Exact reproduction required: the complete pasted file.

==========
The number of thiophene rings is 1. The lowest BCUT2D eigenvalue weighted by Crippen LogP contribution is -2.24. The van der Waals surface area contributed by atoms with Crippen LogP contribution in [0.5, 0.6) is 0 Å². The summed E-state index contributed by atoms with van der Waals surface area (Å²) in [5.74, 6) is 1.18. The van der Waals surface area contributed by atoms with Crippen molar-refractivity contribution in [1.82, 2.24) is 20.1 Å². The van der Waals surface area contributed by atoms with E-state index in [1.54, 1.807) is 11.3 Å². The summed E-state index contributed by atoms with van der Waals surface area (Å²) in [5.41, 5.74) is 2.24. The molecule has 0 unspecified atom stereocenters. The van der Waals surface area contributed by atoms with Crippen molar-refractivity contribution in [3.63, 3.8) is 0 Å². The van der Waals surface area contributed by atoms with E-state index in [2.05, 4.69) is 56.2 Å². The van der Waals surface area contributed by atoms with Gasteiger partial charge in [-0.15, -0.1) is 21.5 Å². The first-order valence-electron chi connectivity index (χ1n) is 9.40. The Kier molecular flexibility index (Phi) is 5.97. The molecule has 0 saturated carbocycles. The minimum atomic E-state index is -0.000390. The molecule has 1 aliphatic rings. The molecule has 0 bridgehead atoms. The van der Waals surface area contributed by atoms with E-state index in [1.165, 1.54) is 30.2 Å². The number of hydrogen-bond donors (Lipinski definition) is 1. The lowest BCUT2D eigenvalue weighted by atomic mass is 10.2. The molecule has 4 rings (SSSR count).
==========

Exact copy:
The number of thiophene rings is 1. The lowest BCUT2D eigenvalue weighted by Crippen LogP contribution is -2.24. The van der Waals surface area contributed by atoms with Crippen LogP contribution in [0.5, 0.6) is 0 Å². The summed E-state index contributed by atoms with van der Waals surface area (Å²) in [5.74, 6) is 1.18. The van der Waals surface area contributed by atoms with Crippen molar-refractivity contribution in [1.82, 2.24) is 20.1 Å². The van der Waals surface area contributed by atoms with E-state index in [1.54, 1.807) is 11.3 Å². The summed E-state index contributed by atoms with van der Waals surface area (Å²) in [5.41, 5.74) is 2.24. The molecule has 0 unspecified atom stereocenters. The van der Waals surface area contributed by atoms with Crippen molar-refractivity contribution in [3.63, 3.8) is 0 Å². The van der Waals surface area contributed by atoms with E-state index in [2.05, 4.69) is 56.2 Å². The van der Waals surface area contributed by atoms with Gasteiger partial charge in [-0.15, -0.1) is 21.5 Å². The first-order valence-electron chi connectivity index (χ1n) is 9.40. The Kier molecular flexibility index (Phi) is 5.97. The molecule has 0 saturated carbocycles. The minimum atomic E-state index is -0.000390. The molecule has 1 aliphatic rings. The molecule has 0 bridgehead atoms. The van der Waals surface area contributed by atoms with E-state index in [1.165, 1.54) is 30.2 Å². The number of hydrogen-bond donors (Lipinski definition) is 1. The lowest BCUT2D eigenvalue weighted by atomic mass is 10.2. The molecule has 4 rings (SSSR count).